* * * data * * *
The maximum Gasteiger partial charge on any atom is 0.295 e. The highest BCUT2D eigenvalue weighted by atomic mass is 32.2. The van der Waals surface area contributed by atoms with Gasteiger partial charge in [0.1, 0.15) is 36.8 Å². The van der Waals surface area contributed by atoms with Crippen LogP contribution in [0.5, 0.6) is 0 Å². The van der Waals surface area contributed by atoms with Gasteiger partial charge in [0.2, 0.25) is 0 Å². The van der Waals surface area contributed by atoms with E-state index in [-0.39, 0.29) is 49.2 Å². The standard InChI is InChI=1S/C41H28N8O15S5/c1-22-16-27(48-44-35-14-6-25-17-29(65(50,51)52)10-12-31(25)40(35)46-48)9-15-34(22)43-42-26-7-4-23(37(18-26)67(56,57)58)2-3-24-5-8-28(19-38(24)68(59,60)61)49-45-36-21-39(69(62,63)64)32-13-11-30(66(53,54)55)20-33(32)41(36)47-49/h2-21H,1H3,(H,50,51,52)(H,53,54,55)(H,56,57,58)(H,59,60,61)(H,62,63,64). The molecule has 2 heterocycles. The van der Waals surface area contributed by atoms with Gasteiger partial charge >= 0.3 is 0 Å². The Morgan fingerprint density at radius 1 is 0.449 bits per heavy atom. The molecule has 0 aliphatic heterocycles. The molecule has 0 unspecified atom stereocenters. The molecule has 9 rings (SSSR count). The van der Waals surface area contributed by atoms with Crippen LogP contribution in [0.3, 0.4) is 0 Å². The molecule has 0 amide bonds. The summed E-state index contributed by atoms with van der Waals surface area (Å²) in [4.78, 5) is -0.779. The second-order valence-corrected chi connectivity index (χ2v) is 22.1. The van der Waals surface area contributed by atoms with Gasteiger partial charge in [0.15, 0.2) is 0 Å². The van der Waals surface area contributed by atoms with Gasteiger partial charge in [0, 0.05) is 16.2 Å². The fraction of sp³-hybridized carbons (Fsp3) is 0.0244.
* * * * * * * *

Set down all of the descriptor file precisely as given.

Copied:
The maximum Gasteiger partial charge on any atom is 0.295 e. The highest BCUT2D eigenvalue weighted by atomic mass is 32.2. The van der Waals surface area contributed by atoms with Gasteiger partial charge in [0.1, 0.15) is 36.8 Å². The van der Waals surface area contributed by atoms with Crippen LogP contribution in [0.5, 0.6) is 0 Å². The van der Waals surface area contributed by atoms with Gasteiger partial charge in [0.2, 0.25) is 0 Å². The van der Waals surface area contributed by atoms with E-state index in [-0.39, 0.29) is 49.2 Å². The standard InChI is InChI=1S/C41H28N8O15S5/c1-22-16-27(48-44-35-14-6-25-17-29(65(50,51)52)10-12-31(25)40(35)46-48)9-15-34(22)43-42-26-7-4-23(37(18-26)67(56,57)58)2-3-24-5-8-28(19-38(24)68(59,60)61)49-45-36-21-39(69(62,63)64)32-13-11-30(66(53,54)55)20-33(32)41(36)47-49/h2-21H,1H3,(H,50,51,52)(H,53,54,55)(H,56,57,58)(H,59,60,61)(H,62,63,64). The molecule has 2 heterocycles. The van der Waals surface area contributed by atoms with Gasteiger partial charge >= 0.3 is 0 Å². The Morgan fingerprint density at radius 1 is 0.449 bits per heavy atom. The molecule has 0 aliphatic heterocycles. The molecule has 0 unspecified atom stereocenters. The molecule has 9 rings (SSSR count). The van der Waals surface area contributed by atoms with Crippen LogP contribution in [0.3, 0.4) is 0 Å². The molecule has 0 amide bonds. The summed E-state index contributed by atoms with van der Waals surface area (Å²) in [4.78, 5) is -0.779. The second-order valence-corrected chi connectivity index (χ2v) is 22.1. The van der Waals surface area contributed by atoms with Gasteiger partial charge in [0.15, 0.2) is 0 Å². The van der Waals surface area contributed by atoms with Gasteiger partial charge in [0, 0.05) is 16.2 Å². The fraction of sp³-hybridized carbons (Fsp3) is 0.0244.